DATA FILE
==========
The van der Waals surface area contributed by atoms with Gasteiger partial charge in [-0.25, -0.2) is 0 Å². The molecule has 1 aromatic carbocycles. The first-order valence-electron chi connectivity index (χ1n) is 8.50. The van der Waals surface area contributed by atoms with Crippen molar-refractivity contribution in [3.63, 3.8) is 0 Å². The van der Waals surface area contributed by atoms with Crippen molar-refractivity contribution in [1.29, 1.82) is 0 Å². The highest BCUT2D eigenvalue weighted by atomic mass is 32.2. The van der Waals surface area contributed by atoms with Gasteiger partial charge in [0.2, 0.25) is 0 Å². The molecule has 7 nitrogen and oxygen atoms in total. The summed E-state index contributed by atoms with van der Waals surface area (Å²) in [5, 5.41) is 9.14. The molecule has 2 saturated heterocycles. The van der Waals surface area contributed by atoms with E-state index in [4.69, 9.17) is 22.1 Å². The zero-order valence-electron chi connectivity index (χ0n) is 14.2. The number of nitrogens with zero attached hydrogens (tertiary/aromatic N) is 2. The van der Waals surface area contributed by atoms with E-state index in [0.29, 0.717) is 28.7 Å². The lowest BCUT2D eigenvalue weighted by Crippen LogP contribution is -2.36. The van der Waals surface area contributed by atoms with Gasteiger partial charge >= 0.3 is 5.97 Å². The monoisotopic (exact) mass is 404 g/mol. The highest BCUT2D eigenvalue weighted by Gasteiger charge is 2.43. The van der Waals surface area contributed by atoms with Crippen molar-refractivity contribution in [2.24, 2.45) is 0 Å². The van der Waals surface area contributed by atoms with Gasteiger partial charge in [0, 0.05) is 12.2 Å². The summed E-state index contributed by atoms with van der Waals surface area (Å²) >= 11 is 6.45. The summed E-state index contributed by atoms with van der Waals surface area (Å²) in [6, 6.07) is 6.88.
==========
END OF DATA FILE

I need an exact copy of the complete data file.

The van der Waals surface area contributed by atoms with Gasteiger partial charge in [-0.25, -0.2) is 0 Å². The molecule has 1 aromatic carbocycles. The first-order valence-electron chi connectivity index (χ1n) is 8.50. The van der Waals surface area contributed by atoms with Crippen molar-refractivity contribution in [3.63, 3.8) is 0 Å². The van der Waals surface area contributed by atoms with Crippen molar-refractivity contribution in [1.29, 1.82) is 0 Å². The highest BCUT2D eigenvalue weighted by atomic mass is 32.2. The van der Waals surface area contributed by atoms with Gasteiger partial charge in [0.2, 0.25) is 0 Å². The molecule has 7 nitrogen and oxygen atoms in total. The summed E-state index contributed by atoms with van der Waals surface area (Å²) in [5, 5.41) is 9.14. The molecule has 2 saturated heterocycles. The van der Waals surface area contributed by atoms with E-state index in [4.69, 9.17) is 22.1 Å². The zero-order valence-electron chi connectivity index (χ0n) is 14.2. The number of nitrogens with zero attached hydrogens (tertiary/aromatic N) is 2. The van der Waals surface area contributed by atoms with E-state index in [0.29, 0.717) is 28.7 Å². The lowest BCUT2D eigenvalue weighted by Crippen LogP contribution is -2.36. The van der Waals surface area contributed by atoms with Gasteiger partial charge >= 0.3 is 5.97 Å². The monoisotopic (exact) mass is 404 g/mol. The highest BCUT2D eigenvalue weighted by Gasteiger charge is 2.43. The van der Waals surface area contributed by atoms with Crippen molar-refractivity contribution in [2.24, 2.45) is 0 Å². The van der Waals surface area contributed by atoms with Gasteiger partial charge in [0, 0.05) is 12.2 Å². The summed E-state index contributed by atoms with van der Waals surface area (Å²) >= 11 is 6.45. The summed E-state index contributed by atoms with van der Waals surface area (Å²) in [6, 6.07) is 6.88.